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Japan-Sleep Economy -- Sleep products gain popularity in Japan

posted 13 Jul 2013, 05:01 by Mpelembe Admin   [ updated 13 Jul 2013, 05:02 ]

 China Central Television (CCTV) - Japan is one of the nations which has the shortest per capita sleep time, and nearly one third of Japanese adults sleep less than five hours a day.

According to related data, direct and indirect economic loss arising from lack of sleep totals 220 billion yuan a year. As a result, the Japanese market of sleep goods and services has expanded to 10 billion yuan and is expected to rise 5 percent a year.

In a sleep store in Tokyo, a 150-square-meter room offers over 100 sleep-related products. A "fast sleep" pillow can automatically adjust itself to a proper height according to sleeper's posture and effectively lease the pressure on his neck.

The store manager said that while the varieties of sleep products have diversified by two to three folds, the sales have also nearly doubled since 2009.

"I brought this 3D eye mask today. Since I am often on business trips, an eye mask will be helpful when I want to sleep during my journey," said a customer.

According to statistical data, there are nearly 90 percent corporate employees whose lack of sleep has affected their work efficiency.

To ensure work efficiency, a company in Ota-ku named Disco opened noon-break rooms totaling 260 square meters, which can accommodate 15 people to sleep at a time.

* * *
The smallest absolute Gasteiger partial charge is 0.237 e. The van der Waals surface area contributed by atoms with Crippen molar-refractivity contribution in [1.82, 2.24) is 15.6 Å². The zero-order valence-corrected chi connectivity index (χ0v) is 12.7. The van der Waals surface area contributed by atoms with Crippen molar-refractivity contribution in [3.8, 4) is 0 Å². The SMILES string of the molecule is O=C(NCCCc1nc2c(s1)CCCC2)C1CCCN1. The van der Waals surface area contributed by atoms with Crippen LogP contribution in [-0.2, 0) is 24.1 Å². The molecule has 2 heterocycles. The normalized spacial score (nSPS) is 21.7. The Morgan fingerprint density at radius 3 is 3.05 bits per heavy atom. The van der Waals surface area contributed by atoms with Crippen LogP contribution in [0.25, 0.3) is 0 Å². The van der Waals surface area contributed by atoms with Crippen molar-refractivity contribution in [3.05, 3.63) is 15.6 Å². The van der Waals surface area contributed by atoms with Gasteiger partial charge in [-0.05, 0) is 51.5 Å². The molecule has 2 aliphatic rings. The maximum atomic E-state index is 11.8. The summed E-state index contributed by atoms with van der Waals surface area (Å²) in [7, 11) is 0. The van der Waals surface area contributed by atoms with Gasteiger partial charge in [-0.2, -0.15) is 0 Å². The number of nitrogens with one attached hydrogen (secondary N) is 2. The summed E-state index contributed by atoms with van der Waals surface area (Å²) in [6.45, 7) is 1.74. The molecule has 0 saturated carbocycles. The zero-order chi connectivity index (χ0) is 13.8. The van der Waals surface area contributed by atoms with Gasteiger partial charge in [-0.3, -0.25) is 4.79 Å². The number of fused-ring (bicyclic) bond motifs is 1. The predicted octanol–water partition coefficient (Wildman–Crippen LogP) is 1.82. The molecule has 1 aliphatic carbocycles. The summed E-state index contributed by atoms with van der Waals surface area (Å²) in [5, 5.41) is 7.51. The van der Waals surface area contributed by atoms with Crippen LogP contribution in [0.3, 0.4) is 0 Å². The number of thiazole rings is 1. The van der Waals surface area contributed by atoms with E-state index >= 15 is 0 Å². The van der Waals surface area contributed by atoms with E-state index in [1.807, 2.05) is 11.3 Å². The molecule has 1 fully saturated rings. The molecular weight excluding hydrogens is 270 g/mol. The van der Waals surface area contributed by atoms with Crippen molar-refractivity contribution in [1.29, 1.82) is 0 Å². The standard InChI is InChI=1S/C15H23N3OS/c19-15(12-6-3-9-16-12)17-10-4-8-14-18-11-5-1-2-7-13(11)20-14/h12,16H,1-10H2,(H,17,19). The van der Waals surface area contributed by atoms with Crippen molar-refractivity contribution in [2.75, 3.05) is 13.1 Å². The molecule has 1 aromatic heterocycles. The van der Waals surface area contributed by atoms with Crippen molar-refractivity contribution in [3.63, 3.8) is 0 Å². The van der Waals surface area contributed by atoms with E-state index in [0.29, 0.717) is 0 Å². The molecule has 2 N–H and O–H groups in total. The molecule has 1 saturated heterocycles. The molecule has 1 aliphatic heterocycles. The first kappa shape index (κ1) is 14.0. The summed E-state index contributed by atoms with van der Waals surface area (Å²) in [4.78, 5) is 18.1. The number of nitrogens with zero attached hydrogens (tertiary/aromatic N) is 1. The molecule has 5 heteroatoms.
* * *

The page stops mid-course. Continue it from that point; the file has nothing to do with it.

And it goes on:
"After using the noon-break rooms, our employees feel totally different and are energetic in the whole afternoon. They feel mentally refreshed and are better in judgment," said the Disco manager.

The Royal Park Shiodome Tower Hotel in Tokyo has "fast sleep" rooms available for customers hoping to improve sleep quality. Sound and light are automatically adjusted to stimulate day or night.

Once the "fast sleep" mode is turned on, the room service system automatically turns off light, releases incense and plays hypnosis music.

Special mattresses made of elastic soft materials stimulate the buoyancy of water to help customers to get to sleep quickly. When sleep time is over, sounds like running water and bird tweet will wake customers up.

Though the price of a "fast sleep" room is 50 percent higher than that of a regular one, it is still popular among customers.

Nabatame Shindo, public relations manager of the Royal Park Shiodome Tower Hotel, said that the customer satisfaction rate has been 75 percent and the number of "sleep rooms" has been doubled.

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